Rim to Rim: Wandering Off the Trail
Margaret Krauss, who works in the National Geographic Kids division, recently completed a five day back-country hike into the Grand Canyon. She’s been sharing glimpses from along the North Kabib Trail. Read her posts here, here, and here.
I was scared to explore beyond the boundaries of the North Kaibab trail. I’ve rock-scrambled all my life, but in this hugest of places I didn’t trust my own instincts. I didn’t want to test the illusion that the path was secure: Leaving the trail meant admitting that the same dangers existed on the trail that existed on either side of it. It meant that our safety depended solely on our own common sense, experience, and joint sense of danger. Part of me wanted to simply follow the trail and arrive at a known destination.
However, backpacking, for all its distance measuring, route planning, and summiting, really isn’t about arriving. If I my goal was to just arrive, I’d have taken a mule to canyon bottom, or engaged one of the guys running the canyon trails to carry me on his shoulders. Though I resisted it, what I really wanted was the thrill of being wholly reliant upon myself.
Standing on the edge of millions of years of geological history it was clear that control was presumptuous. The idea was not to fear the adventure, but to engage it. For though the path was certain, it was in no way protected from danger or fluke.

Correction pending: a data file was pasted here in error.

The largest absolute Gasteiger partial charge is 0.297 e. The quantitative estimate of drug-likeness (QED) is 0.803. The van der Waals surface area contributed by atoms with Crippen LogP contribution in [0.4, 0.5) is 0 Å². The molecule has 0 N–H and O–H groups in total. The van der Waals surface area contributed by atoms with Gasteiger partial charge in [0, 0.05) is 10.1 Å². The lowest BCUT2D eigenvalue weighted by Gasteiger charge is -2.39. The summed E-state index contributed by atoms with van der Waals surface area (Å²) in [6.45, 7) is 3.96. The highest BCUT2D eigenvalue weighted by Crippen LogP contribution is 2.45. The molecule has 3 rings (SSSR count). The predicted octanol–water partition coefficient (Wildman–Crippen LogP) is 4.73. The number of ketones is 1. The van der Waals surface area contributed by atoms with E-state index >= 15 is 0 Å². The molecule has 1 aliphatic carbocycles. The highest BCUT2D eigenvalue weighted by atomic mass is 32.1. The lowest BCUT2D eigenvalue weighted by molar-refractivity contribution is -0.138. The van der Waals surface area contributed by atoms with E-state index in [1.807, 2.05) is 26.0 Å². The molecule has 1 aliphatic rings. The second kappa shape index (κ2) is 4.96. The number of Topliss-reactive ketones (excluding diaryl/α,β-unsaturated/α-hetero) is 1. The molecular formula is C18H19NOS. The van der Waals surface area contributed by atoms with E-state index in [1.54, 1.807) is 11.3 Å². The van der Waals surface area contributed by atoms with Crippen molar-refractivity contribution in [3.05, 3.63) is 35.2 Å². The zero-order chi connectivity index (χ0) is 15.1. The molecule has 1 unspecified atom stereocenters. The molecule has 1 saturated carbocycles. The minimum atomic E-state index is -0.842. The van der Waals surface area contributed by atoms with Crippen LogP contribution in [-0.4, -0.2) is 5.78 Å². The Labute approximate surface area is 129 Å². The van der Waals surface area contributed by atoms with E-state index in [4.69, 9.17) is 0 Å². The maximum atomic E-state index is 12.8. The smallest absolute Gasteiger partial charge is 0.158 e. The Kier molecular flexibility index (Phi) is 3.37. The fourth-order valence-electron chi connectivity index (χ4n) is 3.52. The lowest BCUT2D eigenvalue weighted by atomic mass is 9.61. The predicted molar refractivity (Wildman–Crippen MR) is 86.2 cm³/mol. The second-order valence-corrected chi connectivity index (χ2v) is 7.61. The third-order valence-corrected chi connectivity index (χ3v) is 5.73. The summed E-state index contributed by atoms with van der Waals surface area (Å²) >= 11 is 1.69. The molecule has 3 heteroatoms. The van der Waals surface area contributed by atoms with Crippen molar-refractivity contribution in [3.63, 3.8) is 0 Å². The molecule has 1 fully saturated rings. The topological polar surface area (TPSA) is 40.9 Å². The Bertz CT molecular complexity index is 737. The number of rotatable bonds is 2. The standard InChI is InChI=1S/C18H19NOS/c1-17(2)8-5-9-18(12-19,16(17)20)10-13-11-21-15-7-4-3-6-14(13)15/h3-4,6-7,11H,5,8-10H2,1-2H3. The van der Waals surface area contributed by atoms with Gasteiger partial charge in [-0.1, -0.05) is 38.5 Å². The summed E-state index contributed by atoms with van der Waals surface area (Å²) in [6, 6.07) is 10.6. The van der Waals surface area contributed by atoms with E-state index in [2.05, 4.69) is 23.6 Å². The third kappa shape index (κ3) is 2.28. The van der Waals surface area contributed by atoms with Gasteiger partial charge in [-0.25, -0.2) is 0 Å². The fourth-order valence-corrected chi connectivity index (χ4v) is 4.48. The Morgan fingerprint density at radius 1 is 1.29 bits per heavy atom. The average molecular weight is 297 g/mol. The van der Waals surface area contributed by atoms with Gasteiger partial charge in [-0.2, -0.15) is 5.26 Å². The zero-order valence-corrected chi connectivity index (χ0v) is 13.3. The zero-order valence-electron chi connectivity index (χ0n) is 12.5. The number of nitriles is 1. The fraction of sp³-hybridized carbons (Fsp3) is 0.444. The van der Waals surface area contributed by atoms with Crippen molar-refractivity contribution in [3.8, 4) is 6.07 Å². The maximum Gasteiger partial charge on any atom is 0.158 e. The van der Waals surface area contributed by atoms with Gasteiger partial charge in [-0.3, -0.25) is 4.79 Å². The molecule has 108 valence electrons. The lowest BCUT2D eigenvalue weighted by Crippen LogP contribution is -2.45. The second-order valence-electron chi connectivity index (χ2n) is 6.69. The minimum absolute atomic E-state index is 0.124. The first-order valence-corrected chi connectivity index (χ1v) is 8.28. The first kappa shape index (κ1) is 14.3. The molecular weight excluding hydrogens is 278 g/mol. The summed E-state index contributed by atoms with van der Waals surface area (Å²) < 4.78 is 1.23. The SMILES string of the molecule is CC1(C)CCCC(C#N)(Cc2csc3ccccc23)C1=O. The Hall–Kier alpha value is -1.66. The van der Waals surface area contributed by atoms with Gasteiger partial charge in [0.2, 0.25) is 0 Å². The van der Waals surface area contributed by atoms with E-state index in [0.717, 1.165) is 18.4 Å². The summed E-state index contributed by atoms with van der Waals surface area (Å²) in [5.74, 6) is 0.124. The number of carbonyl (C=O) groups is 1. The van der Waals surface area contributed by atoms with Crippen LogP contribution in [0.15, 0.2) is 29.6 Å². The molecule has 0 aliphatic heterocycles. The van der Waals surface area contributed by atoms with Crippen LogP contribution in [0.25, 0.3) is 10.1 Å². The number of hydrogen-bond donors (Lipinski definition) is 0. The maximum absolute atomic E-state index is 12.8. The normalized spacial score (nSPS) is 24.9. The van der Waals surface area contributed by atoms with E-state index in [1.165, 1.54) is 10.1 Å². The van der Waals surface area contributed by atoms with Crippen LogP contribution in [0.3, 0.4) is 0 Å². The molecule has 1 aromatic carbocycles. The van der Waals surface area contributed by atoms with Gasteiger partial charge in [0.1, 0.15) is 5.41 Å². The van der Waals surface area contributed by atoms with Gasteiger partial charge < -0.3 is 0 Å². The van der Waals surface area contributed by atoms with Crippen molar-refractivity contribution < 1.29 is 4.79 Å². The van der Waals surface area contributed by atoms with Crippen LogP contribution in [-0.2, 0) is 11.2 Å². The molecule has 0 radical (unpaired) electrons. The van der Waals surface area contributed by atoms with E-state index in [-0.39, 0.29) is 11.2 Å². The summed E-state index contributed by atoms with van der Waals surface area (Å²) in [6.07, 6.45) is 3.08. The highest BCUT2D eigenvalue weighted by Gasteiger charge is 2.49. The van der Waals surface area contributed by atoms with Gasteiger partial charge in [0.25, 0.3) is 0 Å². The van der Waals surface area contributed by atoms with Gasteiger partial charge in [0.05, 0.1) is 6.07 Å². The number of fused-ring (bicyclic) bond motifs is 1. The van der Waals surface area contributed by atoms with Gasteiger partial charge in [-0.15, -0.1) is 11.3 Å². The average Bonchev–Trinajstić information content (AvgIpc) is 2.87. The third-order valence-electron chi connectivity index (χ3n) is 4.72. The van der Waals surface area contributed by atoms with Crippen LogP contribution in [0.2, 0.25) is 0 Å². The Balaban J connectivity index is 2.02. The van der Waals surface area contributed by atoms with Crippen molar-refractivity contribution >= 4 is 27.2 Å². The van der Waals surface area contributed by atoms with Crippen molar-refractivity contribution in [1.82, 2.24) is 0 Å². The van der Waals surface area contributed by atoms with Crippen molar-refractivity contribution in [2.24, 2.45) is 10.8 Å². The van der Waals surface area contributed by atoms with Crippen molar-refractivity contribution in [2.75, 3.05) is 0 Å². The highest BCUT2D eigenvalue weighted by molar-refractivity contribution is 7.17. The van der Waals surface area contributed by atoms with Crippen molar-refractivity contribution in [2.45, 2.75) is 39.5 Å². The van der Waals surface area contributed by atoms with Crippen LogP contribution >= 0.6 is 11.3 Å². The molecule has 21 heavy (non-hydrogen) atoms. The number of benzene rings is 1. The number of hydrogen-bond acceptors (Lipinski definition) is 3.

It was dark. We turned on our headlamps and left the cliff.
We immediately got lost, each bush beginning to look the same, and had to retrace our way back to dinner, and then off the plateau. Uncertain of what we might find in the night, we marched as quickly as we could through the dark. I chattered away out of fear, attempting to drown out noises I couldn’t identify.
I nearly walked into Marc as I crossed a stream directly behind him, only picking my eyes up as I came to the other side. “What’s wro–,” I started to ask. I saw a pair of eyes crouching low to the ground. A rush of blood surged in my chest.
- Nat Geo Expeditions
“It’s ok,” Marc said, “It’s just a deer. I was trying to tell you not to worry but I couldn’t find my voice.” We laughed, kind of, and sped off down the trail, our boots throwing small rocks out behind us, not stopping until we heard the rush of the Colorado River.
Stay tuned for more dispatches from Margaret’s Rim to Rim hiking trip. Photo by Marc Schutzbank.